Facebook Plans to Deliver Internet Using Drones and Satellites

Shortly after buying a mobile messaging app and a virtual reality goggles maker, Facebook announced that it also wants to become an Internet Service Provider using solar powered drones and low Earth orbit satellites.

If this piece of news had been about Google, I’d have said that the search giant is looking to expand its reach even farther. On the other hand, the search giant already has a service called Google Fiber and plans to provide Internet using weather balloons so, after all, this may just be another case of a company being inspired by another. I just hope that Zuckerberg doesn’t think that his approach is extremely original because… well, it just isn’t!

As the social network’s CEO observed, the Internet has the power of bringing people together, regardless if it’s about friends, communities or whole countries. Citing a Deloitte study, Zuckerberg noticed that the Internet has the potential of creating “another 140 million new jobs, lift 160 million people out of poverty, and reduce child mortality by hundreds of thousands of lives.”

Zuckerberg explained in a piece of copy he wrote that “In the Philippines, we worked with mobile operator Globe to offer free data access to our apps, make it easier for people to register for a data plan and get a loan for their plan. In just a few months we helped double the number of people using mobile data on Globe’s network and grew their subscribers by 25%. In Paraguay, by working with TIGO we were able to grow the number of people using the Internet by 50% over the course of the partnership and increase daily data usage by more than 50%. These two partnerships alone helped almost 3 million new people access the Internet.”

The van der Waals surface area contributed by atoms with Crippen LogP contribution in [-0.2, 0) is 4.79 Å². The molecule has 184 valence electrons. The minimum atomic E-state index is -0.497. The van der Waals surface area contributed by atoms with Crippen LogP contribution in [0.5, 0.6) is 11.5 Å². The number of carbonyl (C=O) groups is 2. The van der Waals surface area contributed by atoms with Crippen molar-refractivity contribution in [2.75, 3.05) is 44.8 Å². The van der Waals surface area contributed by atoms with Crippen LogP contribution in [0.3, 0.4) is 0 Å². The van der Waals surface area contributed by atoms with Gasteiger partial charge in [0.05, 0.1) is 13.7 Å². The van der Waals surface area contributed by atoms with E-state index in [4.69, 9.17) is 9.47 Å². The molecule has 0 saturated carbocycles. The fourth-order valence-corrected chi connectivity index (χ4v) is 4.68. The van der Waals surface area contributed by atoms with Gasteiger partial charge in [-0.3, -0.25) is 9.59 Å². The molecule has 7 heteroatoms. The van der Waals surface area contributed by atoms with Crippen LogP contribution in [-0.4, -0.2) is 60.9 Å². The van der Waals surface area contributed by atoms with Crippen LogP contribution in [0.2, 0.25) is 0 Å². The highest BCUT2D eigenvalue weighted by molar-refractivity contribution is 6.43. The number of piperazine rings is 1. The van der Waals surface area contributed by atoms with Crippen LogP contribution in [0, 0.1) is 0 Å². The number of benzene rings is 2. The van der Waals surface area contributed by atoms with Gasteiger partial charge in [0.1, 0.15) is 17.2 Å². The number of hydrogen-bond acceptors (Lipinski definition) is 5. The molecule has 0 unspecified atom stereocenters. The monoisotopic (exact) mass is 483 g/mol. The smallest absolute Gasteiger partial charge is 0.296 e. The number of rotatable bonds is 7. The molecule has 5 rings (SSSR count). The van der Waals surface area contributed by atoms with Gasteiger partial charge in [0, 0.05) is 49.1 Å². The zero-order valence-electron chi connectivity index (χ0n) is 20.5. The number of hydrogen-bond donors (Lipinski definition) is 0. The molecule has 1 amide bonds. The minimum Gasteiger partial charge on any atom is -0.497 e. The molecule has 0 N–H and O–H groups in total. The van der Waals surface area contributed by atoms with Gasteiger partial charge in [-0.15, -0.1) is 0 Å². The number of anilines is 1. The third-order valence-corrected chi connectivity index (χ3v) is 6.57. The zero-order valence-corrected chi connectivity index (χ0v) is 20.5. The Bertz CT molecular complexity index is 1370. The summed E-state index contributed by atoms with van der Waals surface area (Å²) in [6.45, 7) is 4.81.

There are several different ways connecting the world from the sky, and Zuckerberg refers to a couple of them in his copy. First of all, there are low Earth orbit satellites. Next, there is free space optics, which implies laser beams able of carrying data. Not at last, Zuckerberg talked about solar powered Internet delivering drones. Each of these approaches is appropriate for various areas of the world, the main difference being represented by the density of the population in a particular area.

It remains to be seen if Zuckerberg’s new thoughts are received with as much skepticism as the acquisition of Oculus VR, which saddened a lot of Facebook shareholders and early adopters of the Oculus Rift virtual reality goggles.

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